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Election 2020

Harris County Is Breaking Early Voting Records. Here Are 4 Takeaways

Competitive races have attracted both Democratic and Republican voters to vote early both in urban and suburban areas of Harris County.

Voters wear mask at NRG Arena to vote early in Harris County.
Elizabeth Trovall/Houston Public Media
Voters wear mask at NRG Arena to vote early in Harris County.

This story is part of Houston Public Media's ongoing Election 2020 coverage. For more coverage from the Texas Newsroom, visit our Texas Decides page.

Harris County is on track to clock a million in-person early voters by the end of this week. That’s compared to the 1.3 million total voters who turned out overall during the 2016 presidential election.

Further analysis shows which areas are driving this increase in turnout and which voters are making it to the polls early this year.

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High turnout in competitive elections

University of Houston analysis of early voting data found competitive elections are a driving factor in Harris County turnout.

Early voter turnout has been high in the West University, Montrose, Memorial, Bunker Hill areas and the energy corridor, according to University of Houston political scientist Brandon Rottinghaus.

“We’re seeing a spike in Katy where you’ve got a competitive House election (Texas House District 132) and we’re seeing spikes in the north part of the suburbs in Harris County, Kingwood and Atascocita where there’s a competitive race in Congressional District 2,” said Rottinghaus.

Early voter turnout has spiked in both Republican and Democratic strongholds

Though the first two days of early voting revealed fervent turnout among Democrats, in the following days of early voting Republicans showed up in greater numbers.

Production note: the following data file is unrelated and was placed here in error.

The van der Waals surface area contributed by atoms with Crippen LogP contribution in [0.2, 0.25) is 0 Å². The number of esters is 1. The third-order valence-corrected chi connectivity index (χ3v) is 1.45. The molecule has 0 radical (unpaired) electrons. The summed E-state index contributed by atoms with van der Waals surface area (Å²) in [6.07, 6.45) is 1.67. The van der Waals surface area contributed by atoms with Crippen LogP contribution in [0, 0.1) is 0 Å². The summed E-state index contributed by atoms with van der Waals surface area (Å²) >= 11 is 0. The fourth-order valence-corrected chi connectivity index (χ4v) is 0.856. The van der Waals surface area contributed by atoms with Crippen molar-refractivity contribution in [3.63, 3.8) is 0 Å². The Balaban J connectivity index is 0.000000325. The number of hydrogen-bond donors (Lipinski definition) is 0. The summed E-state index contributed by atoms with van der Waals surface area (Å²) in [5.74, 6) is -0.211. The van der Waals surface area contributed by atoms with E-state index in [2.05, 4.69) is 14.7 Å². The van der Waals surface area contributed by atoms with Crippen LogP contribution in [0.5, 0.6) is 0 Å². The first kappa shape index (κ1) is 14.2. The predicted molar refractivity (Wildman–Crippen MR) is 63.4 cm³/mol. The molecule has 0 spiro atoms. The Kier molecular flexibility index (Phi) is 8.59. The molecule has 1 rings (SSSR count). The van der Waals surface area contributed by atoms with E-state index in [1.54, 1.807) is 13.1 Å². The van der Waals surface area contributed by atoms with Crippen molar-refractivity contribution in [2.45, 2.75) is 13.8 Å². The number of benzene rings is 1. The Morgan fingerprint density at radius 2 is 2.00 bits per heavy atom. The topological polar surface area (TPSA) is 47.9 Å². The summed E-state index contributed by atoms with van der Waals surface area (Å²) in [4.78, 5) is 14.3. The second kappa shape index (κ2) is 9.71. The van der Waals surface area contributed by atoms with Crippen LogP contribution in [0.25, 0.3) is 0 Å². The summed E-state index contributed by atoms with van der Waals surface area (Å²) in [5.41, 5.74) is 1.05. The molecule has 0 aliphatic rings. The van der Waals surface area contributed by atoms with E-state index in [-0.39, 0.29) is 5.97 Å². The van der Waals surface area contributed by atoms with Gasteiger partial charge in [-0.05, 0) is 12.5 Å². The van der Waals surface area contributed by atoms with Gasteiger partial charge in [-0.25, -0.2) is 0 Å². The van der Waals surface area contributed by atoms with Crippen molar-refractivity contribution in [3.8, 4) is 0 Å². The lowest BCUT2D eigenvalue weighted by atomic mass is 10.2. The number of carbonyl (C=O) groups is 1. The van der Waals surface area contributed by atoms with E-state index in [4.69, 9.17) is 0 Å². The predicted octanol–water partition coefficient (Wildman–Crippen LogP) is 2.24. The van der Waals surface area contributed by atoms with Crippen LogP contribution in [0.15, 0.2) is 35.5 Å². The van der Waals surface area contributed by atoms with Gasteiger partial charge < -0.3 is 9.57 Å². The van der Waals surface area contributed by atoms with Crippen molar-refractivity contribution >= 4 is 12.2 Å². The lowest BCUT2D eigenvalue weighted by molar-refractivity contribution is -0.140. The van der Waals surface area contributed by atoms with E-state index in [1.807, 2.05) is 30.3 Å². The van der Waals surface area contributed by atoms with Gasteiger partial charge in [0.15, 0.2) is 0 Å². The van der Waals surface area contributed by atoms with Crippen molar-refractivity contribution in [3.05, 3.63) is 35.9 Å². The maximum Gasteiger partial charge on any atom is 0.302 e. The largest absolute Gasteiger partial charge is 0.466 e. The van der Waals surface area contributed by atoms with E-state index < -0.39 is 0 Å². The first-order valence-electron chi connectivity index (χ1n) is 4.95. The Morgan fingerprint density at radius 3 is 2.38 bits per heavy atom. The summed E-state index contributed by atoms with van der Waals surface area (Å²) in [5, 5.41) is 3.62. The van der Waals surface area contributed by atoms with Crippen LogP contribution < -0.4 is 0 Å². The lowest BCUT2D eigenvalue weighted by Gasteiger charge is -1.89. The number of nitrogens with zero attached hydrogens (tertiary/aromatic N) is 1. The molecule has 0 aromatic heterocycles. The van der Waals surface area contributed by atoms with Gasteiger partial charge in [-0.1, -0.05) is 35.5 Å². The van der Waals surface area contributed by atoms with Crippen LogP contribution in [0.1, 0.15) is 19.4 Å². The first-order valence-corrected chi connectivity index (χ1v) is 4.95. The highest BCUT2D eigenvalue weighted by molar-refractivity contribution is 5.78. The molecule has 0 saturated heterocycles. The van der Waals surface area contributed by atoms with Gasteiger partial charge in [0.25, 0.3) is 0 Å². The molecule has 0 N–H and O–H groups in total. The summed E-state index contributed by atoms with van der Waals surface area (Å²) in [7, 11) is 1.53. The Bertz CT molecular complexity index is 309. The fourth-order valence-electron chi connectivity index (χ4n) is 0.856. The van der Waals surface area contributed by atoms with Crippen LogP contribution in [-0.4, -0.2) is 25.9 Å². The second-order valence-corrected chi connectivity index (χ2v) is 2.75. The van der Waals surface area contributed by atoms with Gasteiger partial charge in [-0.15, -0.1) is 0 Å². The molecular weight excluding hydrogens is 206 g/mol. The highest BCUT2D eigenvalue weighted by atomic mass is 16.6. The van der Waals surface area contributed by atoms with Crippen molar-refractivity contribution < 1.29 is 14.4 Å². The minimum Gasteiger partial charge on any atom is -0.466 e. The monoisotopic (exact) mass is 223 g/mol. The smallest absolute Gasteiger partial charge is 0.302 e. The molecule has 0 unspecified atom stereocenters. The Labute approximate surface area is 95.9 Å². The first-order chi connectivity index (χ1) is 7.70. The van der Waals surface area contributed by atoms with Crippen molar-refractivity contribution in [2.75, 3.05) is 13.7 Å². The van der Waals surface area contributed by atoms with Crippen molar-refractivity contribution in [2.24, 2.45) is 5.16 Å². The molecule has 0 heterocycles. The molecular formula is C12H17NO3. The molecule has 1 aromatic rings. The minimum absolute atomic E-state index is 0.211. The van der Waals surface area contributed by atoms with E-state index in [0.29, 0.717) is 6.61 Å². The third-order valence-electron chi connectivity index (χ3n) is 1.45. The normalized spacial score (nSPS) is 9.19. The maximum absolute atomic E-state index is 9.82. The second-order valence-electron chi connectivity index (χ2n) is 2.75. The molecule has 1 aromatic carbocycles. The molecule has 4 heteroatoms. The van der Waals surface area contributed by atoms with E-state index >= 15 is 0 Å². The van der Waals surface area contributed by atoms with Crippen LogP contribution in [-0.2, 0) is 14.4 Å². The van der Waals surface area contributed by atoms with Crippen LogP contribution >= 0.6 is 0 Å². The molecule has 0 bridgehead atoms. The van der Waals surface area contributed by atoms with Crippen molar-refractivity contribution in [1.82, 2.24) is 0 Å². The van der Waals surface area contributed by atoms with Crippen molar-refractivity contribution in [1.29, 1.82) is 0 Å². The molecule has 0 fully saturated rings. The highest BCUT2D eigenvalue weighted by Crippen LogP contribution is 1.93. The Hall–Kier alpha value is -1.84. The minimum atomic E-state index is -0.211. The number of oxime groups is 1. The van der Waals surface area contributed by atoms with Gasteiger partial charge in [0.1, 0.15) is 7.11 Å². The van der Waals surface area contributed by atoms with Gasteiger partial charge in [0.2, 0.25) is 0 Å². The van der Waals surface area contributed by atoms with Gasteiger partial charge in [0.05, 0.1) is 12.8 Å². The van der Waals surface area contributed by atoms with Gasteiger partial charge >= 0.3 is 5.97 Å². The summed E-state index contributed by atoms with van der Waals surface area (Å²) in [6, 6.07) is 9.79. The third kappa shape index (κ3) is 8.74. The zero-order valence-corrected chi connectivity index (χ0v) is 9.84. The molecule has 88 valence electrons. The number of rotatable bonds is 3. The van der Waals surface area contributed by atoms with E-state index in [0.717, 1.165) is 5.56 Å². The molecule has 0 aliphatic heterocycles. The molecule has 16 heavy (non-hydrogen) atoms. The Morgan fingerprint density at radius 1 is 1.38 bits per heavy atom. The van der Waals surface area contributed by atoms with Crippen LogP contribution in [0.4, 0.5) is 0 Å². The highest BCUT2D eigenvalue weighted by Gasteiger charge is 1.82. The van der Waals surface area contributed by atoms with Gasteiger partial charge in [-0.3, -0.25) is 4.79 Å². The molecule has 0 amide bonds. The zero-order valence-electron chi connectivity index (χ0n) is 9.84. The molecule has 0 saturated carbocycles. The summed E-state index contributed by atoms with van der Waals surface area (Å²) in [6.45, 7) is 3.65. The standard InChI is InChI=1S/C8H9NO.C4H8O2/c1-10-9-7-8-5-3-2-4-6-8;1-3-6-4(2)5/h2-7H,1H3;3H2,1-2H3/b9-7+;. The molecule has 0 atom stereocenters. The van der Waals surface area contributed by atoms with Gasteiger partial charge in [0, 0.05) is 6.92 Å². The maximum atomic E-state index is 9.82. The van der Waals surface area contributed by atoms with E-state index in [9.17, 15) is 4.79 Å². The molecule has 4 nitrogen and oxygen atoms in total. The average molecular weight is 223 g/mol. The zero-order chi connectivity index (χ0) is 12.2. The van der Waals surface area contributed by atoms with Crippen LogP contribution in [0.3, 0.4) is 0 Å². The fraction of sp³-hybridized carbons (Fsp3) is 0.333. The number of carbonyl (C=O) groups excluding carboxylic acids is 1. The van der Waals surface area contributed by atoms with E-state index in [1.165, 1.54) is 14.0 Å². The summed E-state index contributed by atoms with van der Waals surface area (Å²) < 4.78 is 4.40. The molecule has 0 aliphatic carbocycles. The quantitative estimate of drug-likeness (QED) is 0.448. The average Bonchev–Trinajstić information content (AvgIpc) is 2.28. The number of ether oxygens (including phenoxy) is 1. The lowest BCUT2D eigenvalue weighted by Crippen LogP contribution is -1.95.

Downtown, Montrose and West University areas saw strong Democratic support, which could impact the races of Republican incumbents like U.S. Rep. Dan Crenshaw, who represents the 2nd Congressional District, and Sarah Davis, who represents Texas House District 134.

Meanwhile, University of Houston analysts observed strong Republican early turnout in places like Kingwood, Atascocita, Deer Park, Pearland, Katy and Memorial.

Latinos have been less likely to vote early

Analysis of Harris County early voting data shows that Latino voters are underrepresented in the record-breaking early turnout numbers.

About 17% of the county's early voters have Spanish surnames — despite making up nearly a quarter of registered voters, according to data from the Harris County Clerk's office.

Despite making up a greater share of registered voters than in 2016, Latino early voter turnout this year is proportionately the same as back then.

But that doesn't necessarily mean those voters won't turn out in large numbers: 2016 data shows Latinos were more likely to wait until Election Day to cast their vote.

Rottinghaus did observe strong turnout in the southeast part of the county.

“There’s a lot of turnout in Pasadena and in Southeast Houston where we see strong pockets of Latino community support. That’s probably going to drive turnout in a significant way in Harris County that we definitely have seen happen the last couple of election cycles,” said Rottinghaus.

Strong turnout among Latinos is expected to help Democrats, making Texas more competitive.

Statewide polling shows President Donald Trump and former Vice President Joe Biden as neck and neck in Texas. Trump won the state by 9 points in 2016.

Large numbers of non-primary voters have turned out in western Harris County

Early voting data also reveals strong turnout of non-primary voters in the western part of Harris County — those are voters who may not have a strong affiliation with either party, so they haven’t voted in a Texas primary election.

The growth in non-primary voters was concentrated in the part of the county past Beltway 8, where a lot of newcomers are moving in. Some of these voters also may not have had a chance to vote in the past primary election because of moving here from out of state.